How often do you get a breast exam? Do you conduct self-exams?
October is Breast Cancer Awareness Month and while this topic should be top of mind year-round, this is a good time to step back and make sure you are doing all that you can to keep your body and your breasts healthy.
The alarming fact that the U.S. will see roughly 268,00 new cases of advanced breast cancer and 41,760 breast cancer deaths this year is enough to scare anyone into action. And it should.
The good news is if breast cancer is detected early, the average five-year survival rate for women with breast cancer is 90%.
Here are some things you should know…
A Common Misconception
One common misconception about breast cancer is thinking that you are not at risk if you don’t have a family history of breast cancer.
Only 12 percent of people diagnosed with breast cancer have any family history of breast cancer. So, you need to get checked regularly no matter what your medical or family history is. You should have annual breast exams at the doctor’s office starting at age 18 and have annual mammograms starting at age 40. You should also examine your own breasts monthly, at the end of your menstrual period when breasts are least tender.
Drinking alcohol is clearly linked to an increased risk of breast cancer. The risk increases with the amount of alcohol consumed. One drink per day increases your risk by 7% to 10% compared with those who don’t drink, while women who have 2 to 3 drinks a day have about a 20% higher risk.
Evidence is growing that regular physical activity reduces breast cancer risk, especially in women past menopause.
The American Cancer Society recommends that adults get 150 to 300 minutes of moderate-intensity or 75 to 150 minutes of vigorous-intensity activity each week (or a combination of these). Getting to or going over the upper limit of 300 minutes is ideal. So, get to the gym regularly. Take walks outside and enjoy the fall air. Hop on your bike for a ride before it gets too chilly. Just keep moving!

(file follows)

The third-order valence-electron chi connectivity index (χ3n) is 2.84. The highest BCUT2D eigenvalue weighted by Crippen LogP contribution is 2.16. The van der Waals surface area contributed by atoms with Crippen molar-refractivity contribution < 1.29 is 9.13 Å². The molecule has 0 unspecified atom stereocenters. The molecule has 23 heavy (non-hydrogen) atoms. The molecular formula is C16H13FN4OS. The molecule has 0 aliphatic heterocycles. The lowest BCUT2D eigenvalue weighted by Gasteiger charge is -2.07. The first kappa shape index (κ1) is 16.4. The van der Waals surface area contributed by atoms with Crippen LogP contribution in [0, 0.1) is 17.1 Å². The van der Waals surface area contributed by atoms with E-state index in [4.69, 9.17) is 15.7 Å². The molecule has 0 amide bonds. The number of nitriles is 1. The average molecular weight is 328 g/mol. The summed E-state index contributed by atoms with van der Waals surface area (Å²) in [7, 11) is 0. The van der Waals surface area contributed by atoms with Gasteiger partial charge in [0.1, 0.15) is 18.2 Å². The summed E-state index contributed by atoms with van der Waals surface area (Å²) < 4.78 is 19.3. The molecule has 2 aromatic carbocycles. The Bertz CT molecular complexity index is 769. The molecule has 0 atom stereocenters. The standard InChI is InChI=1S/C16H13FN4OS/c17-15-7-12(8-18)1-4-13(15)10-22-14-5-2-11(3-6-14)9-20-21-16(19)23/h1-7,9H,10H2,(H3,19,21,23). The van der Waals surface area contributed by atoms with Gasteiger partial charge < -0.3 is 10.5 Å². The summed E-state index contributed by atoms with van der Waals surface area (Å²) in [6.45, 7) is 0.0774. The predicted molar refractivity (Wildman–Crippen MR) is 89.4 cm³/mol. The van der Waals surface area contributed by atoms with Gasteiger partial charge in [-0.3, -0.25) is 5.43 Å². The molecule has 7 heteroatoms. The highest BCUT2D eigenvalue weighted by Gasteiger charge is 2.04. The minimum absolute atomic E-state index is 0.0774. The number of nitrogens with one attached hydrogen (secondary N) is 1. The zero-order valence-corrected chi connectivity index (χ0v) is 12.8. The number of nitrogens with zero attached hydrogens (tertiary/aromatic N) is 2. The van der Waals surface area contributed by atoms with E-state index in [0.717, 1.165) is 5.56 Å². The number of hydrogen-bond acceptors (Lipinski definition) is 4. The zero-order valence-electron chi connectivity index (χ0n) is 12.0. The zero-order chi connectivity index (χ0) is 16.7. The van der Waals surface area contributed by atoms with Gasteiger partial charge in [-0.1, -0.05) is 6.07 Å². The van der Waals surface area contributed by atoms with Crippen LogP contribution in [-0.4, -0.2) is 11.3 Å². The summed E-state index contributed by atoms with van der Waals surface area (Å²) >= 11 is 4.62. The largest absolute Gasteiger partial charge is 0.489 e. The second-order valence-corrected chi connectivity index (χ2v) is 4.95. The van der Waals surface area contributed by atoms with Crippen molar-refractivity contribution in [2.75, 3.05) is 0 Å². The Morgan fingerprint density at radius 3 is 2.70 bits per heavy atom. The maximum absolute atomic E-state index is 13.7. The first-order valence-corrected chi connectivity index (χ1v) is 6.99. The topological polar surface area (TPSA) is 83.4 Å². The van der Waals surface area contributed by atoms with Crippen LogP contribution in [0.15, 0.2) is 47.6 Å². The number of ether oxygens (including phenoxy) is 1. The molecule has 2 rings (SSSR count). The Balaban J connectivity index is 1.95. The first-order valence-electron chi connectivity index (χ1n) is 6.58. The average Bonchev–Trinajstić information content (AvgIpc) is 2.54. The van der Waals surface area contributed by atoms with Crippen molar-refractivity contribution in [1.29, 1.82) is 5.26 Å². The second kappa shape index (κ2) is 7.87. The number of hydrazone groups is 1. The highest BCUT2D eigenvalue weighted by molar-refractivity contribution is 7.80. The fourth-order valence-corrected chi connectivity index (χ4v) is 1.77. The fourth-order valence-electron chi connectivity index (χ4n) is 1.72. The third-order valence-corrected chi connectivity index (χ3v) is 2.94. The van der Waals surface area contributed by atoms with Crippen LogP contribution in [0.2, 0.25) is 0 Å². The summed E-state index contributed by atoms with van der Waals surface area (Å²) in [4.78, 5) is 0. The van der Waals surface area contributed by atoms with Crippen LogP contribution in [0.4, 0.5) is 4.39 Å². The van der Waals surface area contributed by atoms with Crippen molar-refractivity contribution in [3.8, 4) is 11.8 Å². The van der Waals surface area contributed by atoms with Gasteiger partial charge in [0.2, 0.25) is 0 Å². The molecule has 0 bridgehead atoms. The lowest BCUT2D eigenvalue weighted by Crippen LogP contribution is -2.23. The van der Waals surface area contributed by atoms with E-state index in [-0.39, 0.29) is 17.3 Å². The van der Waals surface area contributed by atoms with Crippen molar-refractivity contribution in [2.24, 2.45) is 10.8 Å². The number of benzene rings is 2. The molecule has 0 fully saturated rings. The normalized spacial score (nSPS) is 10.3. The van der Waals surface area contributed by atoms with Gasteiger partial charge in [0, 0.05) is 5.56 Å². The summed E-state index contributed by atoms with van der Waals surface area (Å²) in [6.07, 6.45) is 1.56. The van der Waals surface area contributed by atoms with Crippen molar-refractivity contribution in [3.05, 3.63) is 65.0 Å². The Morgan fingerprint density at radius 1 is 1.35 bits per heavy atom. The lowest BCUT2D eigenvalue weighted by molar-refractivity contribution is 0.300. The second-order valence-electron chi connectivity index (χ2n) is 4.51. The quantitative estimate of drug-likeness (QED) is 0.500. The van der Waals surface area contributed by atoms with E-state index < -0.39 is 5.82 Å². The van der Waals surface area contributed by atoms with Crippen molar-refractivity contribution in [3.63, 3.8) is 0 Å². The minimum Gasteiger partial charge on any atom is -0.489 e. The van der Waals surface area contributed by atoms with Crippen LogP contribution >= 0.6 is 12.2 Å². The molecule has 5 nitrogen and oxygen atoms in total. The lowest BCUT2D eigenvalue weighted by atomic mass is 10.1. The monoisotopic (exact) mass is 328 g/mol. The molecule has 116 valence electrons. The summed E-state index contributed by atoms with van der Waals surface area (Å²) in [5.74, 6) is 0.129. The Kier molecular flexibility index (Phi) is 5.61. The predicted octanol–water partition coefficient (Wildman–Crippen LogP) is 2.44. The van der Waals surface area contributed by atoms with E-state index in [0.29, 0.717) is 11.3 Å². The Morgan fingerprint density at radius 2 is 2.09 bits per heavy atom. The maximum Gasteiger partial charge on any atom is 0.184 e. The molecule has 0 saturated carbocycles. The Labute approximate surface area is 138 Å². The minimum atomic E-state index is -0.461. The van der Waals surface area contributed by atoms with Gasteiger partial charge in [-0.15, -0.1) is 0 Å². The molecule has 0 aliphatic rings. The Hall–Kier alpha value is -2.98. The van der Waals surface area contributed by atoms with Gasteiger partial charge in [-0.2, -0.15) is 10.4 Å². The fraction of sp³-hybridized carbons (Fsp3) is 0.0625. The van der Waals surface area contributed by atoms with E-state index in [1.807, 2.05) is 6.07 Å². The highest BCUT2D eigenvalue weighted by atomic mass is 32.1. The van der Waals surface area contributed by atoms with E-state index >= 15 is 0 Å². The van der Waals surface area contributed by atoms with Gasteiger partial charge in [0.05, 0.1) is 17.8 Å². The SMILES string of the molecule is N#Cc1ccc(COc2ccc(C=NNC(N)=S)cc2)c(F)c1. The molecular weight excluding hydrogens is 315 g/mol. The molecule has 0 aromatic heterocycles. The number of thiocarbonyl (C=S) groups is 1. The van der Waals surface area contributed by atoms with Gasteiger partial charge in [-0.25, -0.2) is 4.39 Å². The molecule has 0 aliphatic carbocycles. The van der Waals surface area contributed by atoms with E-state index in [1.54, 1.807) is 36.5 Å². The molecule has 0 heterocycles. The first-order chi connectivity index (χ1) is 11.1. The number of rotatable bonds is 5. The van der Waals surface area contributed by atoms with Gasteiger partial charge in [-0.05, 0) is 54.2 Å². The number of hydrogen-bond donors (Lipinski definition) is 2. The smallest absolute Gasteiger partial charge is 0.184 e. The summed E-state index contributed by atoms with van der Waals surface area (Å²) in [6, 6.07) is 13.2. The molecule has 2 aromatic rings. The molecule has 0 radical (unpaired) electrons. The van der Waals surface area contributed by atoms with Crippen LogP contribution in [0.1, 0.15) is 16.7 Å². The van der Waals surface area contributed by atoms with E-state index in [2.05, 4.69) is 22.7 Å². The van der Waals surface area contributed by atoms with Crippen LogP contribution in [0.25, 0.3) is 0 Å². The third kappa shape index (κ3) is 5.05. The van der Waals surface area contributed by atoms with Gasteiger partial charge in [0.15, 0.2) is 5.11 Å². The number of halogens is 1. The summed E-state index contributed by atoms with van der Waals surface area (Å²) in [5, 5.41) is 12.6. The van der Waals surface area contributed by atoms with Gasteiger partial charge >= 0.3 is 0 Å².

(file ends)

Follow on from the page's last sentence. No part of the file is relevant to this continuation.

Having more fat tissue after menopause can raise estrogen levels and increase the chances of getting breast cancer. Women who are overweight also tend to have higher blood insulin levels. Higher insulin levels have been linked to some cancers, including breast cancer. Remain within a healthy weight range and you will lower your risk.
Put These Three Things into Practice
Get Regular Mammograms – those over the age of forty should have this done annually.
Talk to Your Doctor – be open with your doctor about your lifestyle habits, family history, and your own medical history, and discuss how this might affect your risk. Ask questions. Don’t miss your annual physical exams.
Know your Breasts – You know your body better than anyone. Know what your healthy breasts feel like as a baseline. Then check monthly for any changes, lumps, rashes, etc. If anything feels or looks different from your baseline, go see your doctor.
Looking for something fun, physical, and philanthropic to do this month? Check out the POUND for Pink event raising money for METAvivor – an organization dedicated to metastatic breast cancer research, support, and awareness.